I was always glad that Aravis didn’t laugh at Bree’s jokes made at Shasta’s expense. She’s proud and snobbish, and the way she speaks to Shasta is offhand, but there’s another side to her too.

The Valley of the Thousand Perfumes reminds me of places described in George R. R. Martin’s Song of Ice and Fire series. The whole Tarkaan/Tarkheena lifestyle, of water parties and pleasure gardens, sounds really interesting. I wish we saw more of it.

During the discussions about how to get past Tashbaan, the two horses’ natures are clearly revealed. Bree’s pride and concern for how other see him comes to the fore, and Hwin is humble, but wise in what she suggests.





Narnia re-read. The Horse and His Boy Chapter two. A wayside adventure.

Synopsis: Shasta and Bree continue their journey. They are chased by a lion. While they run away from the lion, they cross paths with Aravis and Hwin.

Having fallen into a gorse bush myself, I have every sympathy for Shasta having landed in one during a fall.

The sea, and the fresh smell of sea air, is an image which appears again and again in the Chronicles: the beach near Cair Paravel, with seagulls crying above; the sea around the ruins the children find in PC; landing in the water at the start of VDT; the glassy wave in front of Aslan’s country. The sea is wild, and natural, and beautiful: all things which Narnia (and Aslan) is supposed to be. For Lewis it also seems to be connected to longing, to sehnsucht.

I always imagined the furious Anradin, on discovering his horse and crescents gone, presumably taking out his rage on Arsheesh. We never hear more of Arsheesh or the village. (I always hoped the donkey was alright, in much the same way as young me worried terribly about the fate of Bill the pony in Tolkien’s ‘Lord of the Rings’.)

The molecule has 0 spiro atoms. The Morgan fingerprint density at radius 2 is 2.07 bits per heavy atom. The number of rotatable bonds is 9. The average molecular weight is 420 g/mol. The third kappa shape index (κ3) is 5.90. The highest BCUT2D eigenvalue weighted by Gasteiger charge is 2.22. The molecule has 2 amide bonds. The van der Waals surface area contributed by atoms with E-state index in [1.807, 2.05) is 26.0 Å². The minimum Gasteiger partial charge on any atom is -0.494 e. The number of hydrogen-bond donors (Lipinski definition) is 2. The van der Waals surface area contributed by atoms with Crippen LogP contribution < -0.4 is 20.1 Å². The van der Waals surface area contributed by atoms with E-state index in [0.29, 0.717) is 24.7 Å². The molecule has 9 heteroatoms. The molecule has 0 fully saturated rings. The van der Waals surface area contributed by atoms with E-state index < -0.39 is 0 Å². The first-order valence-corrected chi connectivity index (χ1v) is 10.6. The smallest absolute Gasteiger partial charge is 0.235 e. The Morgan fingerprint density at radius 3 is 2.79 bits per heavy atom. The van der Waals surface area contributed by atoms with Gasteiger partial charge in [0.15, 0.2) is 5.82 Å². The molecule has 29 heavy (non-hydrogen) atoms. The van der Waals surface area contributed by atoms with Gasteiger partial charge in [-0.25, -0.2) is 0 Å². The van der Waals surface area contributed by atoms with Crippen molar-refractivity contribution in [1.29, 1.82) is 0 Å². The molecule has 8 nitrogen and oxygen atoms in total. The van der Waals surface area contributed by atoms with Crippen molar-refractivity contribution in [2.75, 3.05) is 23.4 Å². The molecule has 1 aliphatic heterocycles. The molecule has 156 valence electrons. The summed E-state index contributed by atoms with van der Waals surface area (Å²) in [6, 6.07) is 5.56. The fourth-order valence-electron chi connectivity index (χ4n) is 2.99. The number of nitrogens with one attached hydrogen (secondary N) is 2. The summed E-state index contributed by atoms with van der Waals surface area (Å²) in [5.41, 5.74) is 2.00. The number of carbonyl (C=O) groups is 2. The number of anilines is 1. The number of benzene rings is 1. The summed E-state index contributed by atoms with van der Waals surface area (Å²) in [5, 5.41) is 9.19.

I’m planning to cook – and eat – all the food mentioned in the Chronicles once I’ve finished my re-read. I wish I knew what sort of pasty a Calormene lord would have. I can’t imagine it to be like a Cornish pasty. And was the cheese supposed to be green? (Anyway, I’m certainly looking forward to the pasty and cheese meal more than the raw onions, bread and radishes which they eat during the next section of their journey.)

Bree’s concern about rolling, and what other horses might think of him, is the first real clue we have to his biggest fault: pride. Pride and conceit are not appealing qualities in a character, but Bree is lovable enough for the reader to forgive him. Also, worrying about what others think of you, and whether the things you enjoy are cool/classy/common etc. is a preoccupation which most children, and many adults, would readily identify with.